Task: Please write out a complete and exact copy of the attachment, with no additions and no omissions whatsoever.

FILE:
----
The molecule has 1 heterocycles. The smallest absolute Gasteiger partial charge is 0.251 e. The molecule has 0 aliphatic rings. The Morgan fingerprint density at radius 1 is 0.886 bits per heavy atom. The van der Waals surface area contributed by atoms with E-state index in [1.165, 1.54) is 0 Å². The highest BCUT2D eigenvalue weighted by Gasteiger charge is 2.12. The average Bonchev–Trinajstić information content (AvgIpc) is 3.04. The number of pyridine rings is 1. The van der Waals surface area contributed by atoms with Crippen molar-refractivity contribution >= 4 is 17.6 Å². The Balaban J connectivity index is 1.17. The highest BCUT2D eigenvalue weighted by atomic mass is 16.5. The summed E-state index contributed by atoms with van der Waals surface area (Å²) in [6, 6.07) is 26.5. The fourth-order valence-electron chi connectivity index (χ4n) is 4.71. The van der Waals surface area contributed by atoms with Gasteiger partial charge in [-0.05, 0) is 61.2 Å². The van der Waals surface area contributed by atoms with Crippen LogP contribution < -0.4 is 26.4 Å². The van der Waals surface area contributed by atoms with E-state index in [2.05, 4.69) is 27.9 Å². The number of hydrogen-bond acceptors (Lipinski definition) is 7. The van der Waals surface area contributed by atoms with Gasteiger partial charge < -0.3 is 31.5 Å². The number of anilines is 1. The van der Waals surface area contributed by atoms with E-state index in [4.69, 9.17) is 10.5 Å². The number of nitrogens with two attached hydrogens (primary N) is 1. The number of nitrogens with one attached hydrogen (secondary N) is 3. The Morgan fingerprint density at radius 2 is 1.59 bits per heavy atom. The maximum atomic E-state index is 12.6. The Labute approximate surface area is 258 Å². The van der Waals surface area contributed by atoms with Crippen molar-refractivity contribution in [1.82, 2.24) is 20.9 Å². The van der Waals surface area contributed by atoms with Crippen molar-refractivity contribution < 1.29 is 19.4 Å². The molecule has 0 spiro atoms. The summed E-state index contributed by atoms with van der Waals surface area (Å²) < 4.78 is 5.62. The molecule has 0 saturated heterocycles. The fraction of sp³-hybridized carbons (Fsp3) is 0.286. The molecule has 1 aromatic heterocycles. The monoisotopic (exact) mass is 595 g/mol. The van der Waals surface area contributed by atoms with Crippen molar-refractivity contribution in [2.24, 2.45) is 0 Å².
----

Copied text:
The molecule has 1 heterocycles. The smallest absolute Gasteiger partial charge is 0.251 e. The molecule has 0 aliphatic rings. The Morgan fingerprint density at radius 1 is 0.886 bits per heavy atom. The van der Waals surface area contributed by atoms with E-state index in [1.165, 1.54) is 0 Å². The highest BCUT2D eigenvalue weighted by Gasteiger charge is 2.12. The average Bonchev–Trinajstić information content (AvgIpc) is 3.04. The number of pyridine rings is 1. The van der Waals surface area contributed by atoms with Crippen molar-refractivity contribution >= 4 is 17.6 Å². The Balaban J connectivity index is 1.17. The highest BCUT2D eigenvalue weighted by atomic mass is 16.5. The summed E-state index contributed by atoms with van der Waals surface area (Å²) in [6, 6.07) is 26.5. The fourth-order valence-electron chi connectivity index (χ4n) is 4.71. The van der Waals surface area contributed by atoms with Gasteiger partial charge in [-0.05, 0) is 61.2 Å². The van der Waals surface area contributed by atoms with Crippen LogP contribution < -0.4 is 26.4 Å². The van der Waals surface area contributed by atoms with E-state index in [2.05, 4.69) is 27.9 Å². The number of hydrogen-bond acceptors (Lipinski definition) is 7. The van der Waals surface area contributed by atoms with Gasteiger partial charge < -0.3 is 31.5 Å². The number of anilines is 1. The van der Waals surface area contributed by atoms with E-state index in [4.69, 9.17) is 10.5 Å². The number of nitrogens with two attached hydrogens (primary N) is 1. The number of nitrogens with one attached hydrogen (secondary N) is 3. The Morgan fingerprint density at radius 2 is 1.59 bits per heavy atom. The maximum atomic E-state index is 12.6. The Labute approximate surface area is 258 Å². The van der Waals surface area contributed by atoms with Crippen molar-refractivity contribution in [1.82, 2.24) is 20.9 Å². The van der Waals surface area contributed by atoms with Crippen molar-refractivity contribution < 1.29 is 19.4 Å². The molecule has 0 spiro atoms. The summed E-state index contributed by atoms with van der Waals surface area (Å²) < 4.78 is 5.62. The molecule has 0 saturated heterocycles. The fraction of sp³-hybridized carbons (Fsp3) is 0.286. The molecule has 1 aromatic heterocycles. The monoisotopic (exact) mass is 595 g/mol. The van der Waals surface area contributed by atoms with Crippen molar-refractivity contribution in [2.24, 2.45) is 0 Å².